What are some of Dreams and Shadows and Queen of Dark Things’ greatest influences, and do they span several mediums?

Folklore, chiefly. The entire series is about the stories we tell and how they’re reflections of who we really are. Early Clive Barker and Chris Claremont’s run on X-Men are both intrinsic to the DNA of both books. Stephen King’s ability to make you care for a character exactly two paragraphs before you kill them is definitely something that permeates them as well. But the biggest influence comes from Neil Gaiman who I met and discussed the first book with as a young writer (this was ’99. The book was a long time coming.) It was at a convention in which he first read The Dream Hunters. This was back when he was still claiming it was based on a Japanese fairy tale. At the time the ideas for these books were a disjointed collection of half-baked concepts, but Gaiman gave me the final pieces during our talk and upon hearing him read. The idea that I could tell a modern story in the framework of a fairy tale was a revelation and everything about the first book evolved into what it is from that.

You’re currently working on the Deus Ex Movie adaptation with Scott Derrickson, often video game adaptations struggle to translate onto cinema screens and can alienate both cinemagoers and gamers, what challenges have you faced?

Mostly just the reaction from people who hate video game movies. Almost all of them are unwatchable messes. But Deus Ex comes from the most recent generation of gaming which is far more involved when it comes to story. Until late last decade, story in video games was meant only as a framework for which to catapult you into gameplay. Now most gameplay has become homogenised (much to the chagrin of many gamers) with story becoming the primary focus. Adapting a great story like Deus Ex was less about how to make it work as a movie and more about which awesome elements do we have to cut and how to we shorthand the purposes they served into a two-hour narrative. I think we’re about to enter a golden age of great video game movies, chiefly because video game companies are telling such great stories now.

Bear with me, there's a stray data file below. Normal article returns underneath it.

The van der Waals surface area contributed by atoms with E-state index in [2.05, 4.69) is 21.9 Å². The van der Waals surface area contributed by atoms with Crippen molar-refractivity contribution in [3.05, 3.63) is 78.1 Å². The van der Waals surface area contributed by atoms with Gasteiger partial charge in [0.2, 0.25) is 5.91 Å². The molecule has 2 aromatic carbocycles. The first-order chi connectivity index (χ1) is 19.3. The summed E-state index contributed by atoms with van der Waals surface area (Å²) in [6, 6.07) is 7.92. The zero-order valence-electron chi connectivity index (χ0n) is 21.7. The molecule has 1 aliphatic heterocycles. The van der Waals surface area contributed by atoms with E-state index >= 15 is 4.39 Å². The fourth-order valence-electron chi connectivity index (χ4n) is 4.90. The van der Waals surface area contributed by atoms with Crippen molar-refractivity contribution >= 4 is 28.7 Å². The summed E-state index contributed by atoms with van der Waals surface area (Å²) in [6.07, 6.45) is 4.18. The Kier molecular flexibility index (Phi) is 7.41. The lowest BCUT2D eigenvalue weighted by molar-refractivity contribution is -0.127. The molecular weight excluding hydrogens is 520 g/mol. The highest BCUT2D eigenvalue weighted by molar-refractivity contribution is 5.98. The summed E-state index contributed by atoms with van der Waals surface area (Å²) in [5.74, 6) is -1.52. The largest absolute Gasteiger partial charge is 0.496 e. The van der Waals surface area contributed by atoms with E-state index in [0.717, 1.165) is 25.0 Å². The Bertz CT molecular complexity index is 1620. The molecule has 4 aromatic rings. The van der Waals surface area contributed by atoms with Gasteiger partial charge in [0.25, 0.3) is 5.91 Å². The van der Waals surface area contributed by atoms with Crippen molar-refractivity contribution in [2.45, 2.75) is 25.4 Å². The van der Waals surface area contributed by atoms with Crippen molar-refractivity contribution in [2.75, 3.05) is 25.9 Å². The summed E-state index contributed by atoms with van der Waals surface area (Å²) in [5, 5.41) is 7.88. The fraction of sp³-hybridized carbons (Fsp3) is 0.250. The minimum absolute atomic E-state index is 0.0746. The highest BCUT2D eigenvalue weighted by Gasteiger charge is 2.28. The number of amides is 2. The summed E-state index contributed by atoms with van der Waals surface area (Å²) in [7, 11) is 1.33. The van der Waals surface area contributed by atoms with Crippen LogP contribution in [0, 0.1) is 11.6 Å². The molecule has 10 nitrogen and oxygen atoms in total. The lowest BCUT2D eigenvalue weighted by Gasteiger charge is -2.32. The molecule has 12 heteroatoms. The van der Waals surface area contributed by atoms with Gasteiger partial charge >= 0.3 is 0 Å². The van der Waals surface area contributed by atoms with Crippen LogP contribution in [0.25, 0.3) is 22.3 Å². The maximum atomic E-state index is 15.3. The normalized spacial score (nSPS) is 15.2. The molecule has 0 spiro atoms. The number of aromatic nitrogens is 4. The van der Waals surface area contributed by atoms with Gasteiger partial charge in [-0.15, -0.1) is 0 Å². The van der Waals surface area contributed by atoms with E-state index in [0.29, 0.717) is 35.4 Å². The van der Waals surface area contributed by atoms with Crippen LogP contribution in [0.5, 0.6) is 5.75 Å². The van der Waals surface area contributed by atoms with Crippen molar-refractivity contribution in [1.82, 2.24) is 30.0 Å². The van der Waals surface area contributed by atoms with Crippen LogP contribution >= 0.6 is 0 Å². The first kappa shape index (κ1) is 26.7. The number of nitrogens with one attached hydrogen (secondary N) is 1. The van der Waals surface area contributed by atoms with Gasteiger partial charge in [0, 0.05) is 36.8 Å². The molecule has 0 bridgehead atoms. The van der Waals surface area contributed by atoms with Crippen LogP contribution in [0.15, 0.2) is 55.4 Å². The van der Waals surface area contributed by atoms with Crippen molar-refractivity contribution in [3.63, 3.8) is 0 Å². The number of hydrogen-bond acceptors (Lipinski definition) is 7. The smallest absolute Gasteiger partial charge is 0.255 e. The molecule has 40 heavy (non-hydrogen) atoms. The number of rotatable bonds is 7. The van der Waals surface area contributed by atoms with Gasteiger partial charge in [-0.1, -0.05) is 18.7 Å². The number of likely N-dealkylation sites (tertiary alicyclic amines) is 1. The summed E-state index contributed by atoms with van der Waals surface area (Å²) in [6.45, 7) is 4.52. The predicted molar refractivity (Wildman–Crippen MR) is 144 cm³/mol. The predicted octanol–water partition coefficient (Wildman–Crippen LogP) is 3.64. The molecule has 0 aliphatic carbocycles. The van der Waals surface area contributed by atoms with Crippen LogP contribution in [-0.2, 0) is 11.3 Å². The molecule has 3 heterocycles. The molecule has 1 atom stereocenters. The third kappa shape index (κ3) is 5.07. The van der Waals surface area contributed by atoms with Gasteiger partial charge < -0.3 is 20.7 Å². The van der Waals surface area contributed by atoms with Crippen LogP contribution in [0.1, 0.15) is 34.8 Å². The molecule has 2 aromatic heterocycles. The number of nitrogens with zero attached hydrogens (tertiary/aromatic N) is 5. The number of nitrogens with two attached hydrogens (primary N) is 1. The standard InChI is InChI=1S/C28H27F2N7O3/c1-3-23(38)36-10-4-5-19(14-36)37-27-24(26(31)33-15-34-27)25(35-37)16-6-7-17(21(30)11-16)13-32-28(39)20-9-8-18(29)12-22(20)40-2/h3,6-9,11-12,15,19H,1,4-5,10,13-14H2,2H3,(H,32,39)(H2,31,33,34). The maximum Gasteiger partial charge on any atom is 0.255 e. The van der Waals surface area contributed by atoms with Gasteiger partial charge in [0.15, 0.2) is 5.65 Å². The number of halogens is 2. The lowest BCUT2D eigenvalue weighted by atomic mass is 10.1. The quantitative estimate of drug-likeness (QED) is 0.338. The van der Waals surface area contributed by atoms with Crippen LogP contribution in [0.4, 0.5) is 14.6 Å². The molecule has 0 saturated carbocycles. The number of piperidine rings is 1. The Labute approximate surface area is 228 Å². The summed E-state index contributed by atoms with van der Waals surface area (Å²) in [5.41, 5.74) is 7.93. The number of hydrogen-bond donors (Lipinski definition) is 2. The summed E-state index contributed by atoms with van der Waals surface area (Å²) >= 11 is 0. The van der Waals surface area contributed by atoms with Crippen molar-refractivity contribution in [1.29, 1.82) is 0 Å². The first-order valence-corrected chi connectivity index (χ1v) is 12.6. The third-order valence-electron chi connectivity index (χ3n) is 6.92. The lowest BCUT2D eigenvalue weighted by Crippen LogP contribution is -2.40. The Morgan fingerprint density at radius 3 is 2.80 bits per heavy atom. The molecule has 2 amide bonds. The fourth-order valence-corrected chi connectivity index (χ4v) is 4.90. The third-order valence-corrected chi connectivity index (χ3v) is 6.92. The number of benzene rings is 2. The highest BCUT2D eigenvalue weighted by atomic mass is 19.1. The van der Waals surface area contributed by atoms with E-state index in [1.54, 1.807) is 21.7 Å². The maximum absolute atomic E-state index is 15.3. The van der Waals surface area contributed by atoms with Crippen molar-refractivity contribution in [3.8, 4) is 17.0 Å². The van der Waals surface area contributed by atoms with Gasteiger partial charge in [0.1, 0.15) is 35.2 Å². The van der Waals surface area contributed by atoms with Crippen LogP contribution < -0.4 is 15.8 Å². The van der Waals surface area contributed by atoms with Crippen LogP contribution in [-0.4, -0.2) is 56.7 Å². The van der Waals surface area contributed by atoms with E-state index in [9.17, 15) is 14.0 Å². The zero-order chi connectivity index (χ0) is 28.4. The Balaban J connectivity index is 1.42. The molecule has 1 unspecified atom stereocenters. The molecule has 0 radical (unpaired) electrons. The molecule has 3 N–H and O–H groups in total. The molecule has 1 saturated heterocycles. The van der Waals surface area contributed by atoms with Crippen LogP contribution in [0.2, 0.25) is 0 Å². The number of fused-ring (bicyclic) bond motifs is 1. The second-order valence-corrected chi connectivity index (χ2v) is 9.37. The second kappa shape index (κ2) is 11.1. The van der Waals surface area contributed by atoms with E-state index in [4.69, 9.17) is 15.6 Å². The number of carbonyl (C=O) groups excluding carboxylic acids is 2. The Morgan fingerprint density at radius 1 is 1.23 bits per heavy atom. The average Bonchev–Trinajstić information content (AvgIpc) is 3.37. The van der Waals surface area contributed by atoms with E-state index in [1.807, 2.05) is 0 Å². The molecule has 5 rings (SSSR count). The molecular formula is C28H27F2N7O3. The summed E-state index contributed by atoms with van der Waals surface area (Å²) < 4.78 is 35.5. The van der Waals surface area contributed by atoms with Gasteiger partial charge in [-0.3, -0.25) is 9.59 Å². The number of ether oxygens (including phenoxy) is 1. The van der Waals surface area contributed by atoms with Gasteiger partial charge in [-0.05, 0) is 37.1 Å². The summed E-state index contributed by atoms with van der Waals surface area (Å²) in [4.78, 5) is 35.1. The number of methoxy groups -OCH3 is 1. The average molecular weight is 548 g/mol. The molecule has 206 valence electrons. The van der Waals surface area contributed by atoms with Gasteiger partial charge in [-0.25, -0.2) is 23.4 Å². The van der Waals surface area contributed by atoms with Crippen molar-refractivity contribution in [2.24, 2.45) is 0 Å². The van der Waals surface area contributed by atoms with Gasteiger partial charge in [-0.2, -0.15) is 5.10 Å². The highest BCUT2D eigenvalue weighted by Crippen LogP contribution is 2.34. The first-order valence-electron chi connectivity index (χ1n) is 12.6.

There are many journalists, bloggers, and critics out there how would love to also one day become novelists, what advice would you give them for achieving that goal?

Treat every day on the job like it is a day of post-graduate college work. Learn from your audience; treat their comments like they’re grades on a paper rather than written by idiots who disagree with you. Sure, the internet is dark and full of horrors, and yes, some people will knock you around just because they can, but there’s a lot you can learn from the people who will one day, hopefully, be your readers. Listen to them long enough and you’ll hear their voices in your head when it comes time to make tough story decisions. Otherwise, just keep writing. The skills you’re developing now will pay off in spades in the long run. The ability to fire off a 1000 word piece in under an hour to make a deadline comes in handy when your aim is to write 2000 words a day on a novel.

Queen of Dark Things is available in physical and digital format now.